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Kids Book About Endangered Species – Don’t Let Them Disappear

DON’T LET THEM DISAPPEAR:
12 ENDANGERED SPECIES ACROSS THE GLOBE
Written by Chelsea Clinton
Illustrated by Gianna Marino
(Philomel Books; $17.99, Ages 4-8)

 

book cover art from Don't Let Them Disappear

 

New York Times best-selling author Chelsea Clinton follows the success of her previous middle-grade and YA children’s books about the environment with Don’t Let Them Disappear: 12 Endangered Species Across the Globe. This 40 page nonfiction picture book shares the important message that “[e]very animal species is unique and important to life on Earth.” Kids learn more about popular animals (lions, elephants, tigers) while realizing they face extinction because of man-made problems such as habitat destruction, climate change, and poaching—a term that’s defined in a way kids can understand.

 

int artwork by Gianna Marino from Don't Let Them Disappear by Chelsea Clinton

Interior spread from Don’t Let Them Disappear: 12 Endangered Species Across the Globe written by Chelsea Clinton with illustrations by Gianna Marino, Philomel Books ©2019.

 

I like how Clinton weaves together facts including animal group names: towers of giraffes and embarrassments of giant pandas. Fun insights will engage kids; for example, when a sea otter finds a particularly useful rock for cracking open those tough clamshells, the otter will travel with their rock.

 

int spread by Gianna Marino from Don't Let Then Disappear by Chelsea Clinton

Interior spread from Don’t Let Them Disappear: 12 Endangered Species Across the Globe written by Chelsea Clinton with illustrations by Gianna Marino, Philomel Books ©2019.

 

The closing pages explain why animals are endangered and how we can help by celebrating them on their special days (i.e., July 14th is Shark Awareness Day), placing trash only in trash cans or recycling bins (recycling helps fight global warming), and planting trees to combat climate change. Don’t Let Them Disappear offers an avenue for reflection and family discussions about the effects our decisions have on animals with whom we share the planet. Clinton’s hopeful words encourage us to act; “We can work together to change the future.”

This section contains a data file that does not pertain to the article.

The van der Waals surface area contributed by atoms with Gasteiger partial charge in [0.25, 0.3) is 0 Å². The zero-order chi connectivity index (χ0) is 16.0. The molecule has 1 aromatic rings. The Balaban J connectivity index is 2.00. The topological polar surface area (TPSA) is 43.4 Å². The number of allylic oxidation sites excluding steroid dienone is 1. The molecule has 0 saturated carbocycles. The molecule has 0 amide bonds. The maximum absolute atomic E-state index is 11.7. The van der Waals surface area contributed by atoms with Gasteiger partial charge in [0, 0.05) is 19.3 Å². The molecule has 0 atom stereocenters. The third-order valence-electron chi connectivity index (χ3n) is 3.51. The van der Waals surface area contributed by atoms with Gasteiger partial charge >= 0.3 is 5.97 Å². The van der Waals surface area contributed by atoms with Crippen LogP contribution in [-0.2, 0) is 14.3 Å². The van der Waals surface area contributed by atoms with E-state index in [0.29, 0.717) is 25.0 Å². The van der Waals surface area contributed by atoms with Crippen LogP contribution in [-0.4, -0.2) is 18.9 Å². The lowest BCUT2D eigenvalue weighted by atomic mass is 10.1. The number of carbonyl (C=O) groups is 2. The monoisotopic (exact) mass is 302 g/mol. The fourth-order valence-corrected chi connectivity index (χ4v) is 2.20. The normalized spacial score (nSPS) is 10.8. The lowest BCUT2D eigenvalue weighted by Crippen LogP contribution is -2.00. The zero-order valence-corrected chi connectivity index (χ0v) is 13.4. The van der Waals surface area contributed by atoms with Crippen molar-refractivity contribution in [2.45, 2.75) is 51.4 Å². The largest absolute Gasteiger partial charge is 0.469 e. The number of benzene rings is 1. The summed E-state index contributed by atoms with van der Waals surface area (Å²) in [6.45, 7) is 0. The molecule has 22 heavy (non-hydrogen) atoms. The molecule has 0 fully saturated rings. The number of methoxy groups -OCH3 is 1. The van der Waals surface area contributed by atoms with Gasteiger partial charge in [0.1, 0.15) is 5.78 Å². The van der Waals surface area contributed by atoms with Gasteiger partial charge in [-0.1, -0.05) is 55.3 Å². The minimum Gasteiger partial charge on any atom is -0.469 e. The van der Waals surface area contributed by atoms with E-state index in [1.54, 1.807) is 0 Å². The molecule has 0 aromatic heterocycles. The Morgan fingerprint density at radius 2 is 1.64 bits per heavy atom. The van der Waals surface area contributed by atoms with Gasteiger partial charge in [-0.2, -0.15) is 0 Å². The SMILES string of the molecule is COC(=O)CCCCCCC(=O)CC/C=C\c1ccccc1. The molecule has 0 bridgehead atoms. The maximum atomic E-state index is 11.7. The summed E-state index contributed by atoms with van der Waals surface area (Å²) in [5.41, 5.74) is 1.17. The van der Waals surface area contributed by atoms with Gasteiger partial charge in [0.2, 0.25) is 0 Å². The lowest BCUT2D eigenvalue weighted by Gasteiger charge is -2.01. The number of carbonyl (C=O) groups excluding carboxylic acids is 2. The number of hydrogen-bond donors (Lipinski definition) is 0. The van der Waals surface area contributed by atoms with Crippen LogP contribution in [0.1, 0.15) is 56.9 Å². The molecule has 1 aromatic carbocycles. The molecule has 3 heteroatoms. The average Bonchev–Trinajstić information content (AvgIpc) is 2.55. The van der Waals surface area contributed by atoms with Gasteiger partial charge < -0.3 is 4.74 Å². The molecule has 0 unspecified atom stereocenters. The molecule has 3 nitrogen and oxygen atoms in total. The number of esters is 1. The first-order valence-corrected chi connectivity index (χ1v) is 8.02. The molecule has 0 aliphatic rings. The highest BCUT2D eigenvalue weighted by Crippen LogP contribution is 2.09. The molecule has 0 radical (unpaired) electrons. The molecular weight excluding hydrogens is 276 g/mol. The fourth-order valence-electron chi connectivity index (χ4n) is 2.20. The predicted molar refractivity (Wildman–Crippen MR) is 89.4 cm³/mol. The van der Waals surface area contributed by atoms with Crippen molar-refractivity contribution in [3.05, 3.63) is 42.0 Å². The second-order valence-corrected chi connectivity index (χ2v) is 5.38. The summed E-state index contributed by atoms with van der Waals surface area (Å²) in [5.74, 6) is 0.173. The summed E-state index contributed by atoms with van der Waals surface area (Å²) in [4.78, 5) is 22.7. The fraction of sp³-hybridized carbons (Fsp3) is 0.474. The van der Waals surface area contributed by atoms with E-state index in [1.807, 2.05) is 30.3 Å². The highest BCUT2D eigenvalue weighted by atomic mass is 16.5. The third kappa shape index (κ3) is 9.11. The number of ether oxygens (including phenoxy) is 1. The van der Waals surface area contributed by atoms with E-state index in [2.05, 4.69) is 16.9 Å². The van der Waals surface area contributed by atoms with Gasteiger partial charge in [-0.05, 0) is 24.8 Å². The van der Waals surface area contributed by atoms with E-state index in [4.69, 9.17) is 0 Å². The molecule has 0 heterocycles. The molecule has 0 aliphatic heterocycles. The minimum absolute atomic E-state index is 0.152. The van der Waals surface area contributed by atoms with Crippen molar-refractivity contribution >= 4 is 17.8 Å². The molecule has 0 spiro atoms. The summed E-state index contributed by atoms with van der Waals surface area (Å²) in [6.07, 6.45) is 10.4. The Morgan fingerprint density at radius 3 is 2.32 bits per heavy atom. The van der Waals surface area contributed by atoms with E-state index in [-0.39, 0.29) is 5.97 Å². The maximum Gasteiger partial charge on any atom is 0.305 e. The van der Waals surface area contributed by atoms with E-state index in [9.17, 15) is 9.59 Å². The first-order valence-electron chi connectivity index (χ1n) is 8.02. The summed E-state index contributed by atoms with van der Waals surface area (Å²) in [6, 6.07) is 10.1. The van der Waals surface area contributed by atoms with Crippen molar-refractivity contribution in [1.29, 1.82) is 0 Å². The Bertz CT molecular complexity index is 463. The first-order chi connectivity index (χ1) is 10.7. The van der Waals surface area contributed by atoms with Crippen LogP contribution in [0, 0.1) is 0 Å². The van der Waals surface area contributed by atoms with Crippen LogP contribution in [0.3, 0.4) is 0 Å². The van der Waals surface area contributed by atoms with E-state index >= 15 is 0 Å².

Gianna Marino’s lively art brings out each animal’s beauty and personality. The twelve featured creatures are depicted in various family groupings, warming the reader’s heart. Don’t forget to check under the cover for a bonus illustration!

 

 

Click here for Clinton’s tour dates.

Read a guest post about Earth Day and endangered animals by Vivian Kirkfield here.

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Earth Verse by Sally M. Walker For Earth Day and National Poetry Month

EARTH VERSE: HAIKU FROM THE GROUND UP
Written by Sally M. Walker
Illustrated by William Grill
(Candlewick Press; $17.99, Ages 7-9)

 

A Junior Library Guild Selection

 

Earth Verse: Haiku from the Ground Up book cover

 

At the intersection of Earth Day and National Poetry Month is Earth Verse: Haiku From the Ground Up written by Sally M. Walker with illustrations by William Grill. Let these 32 pages of unique 17 syllable poems fill you with awe and respect for planet Earth. From her place in the solar system to her “molten magma stew,” from her “fossil family” to her “sky shenanigans,” Earth is at once a marvel and our home.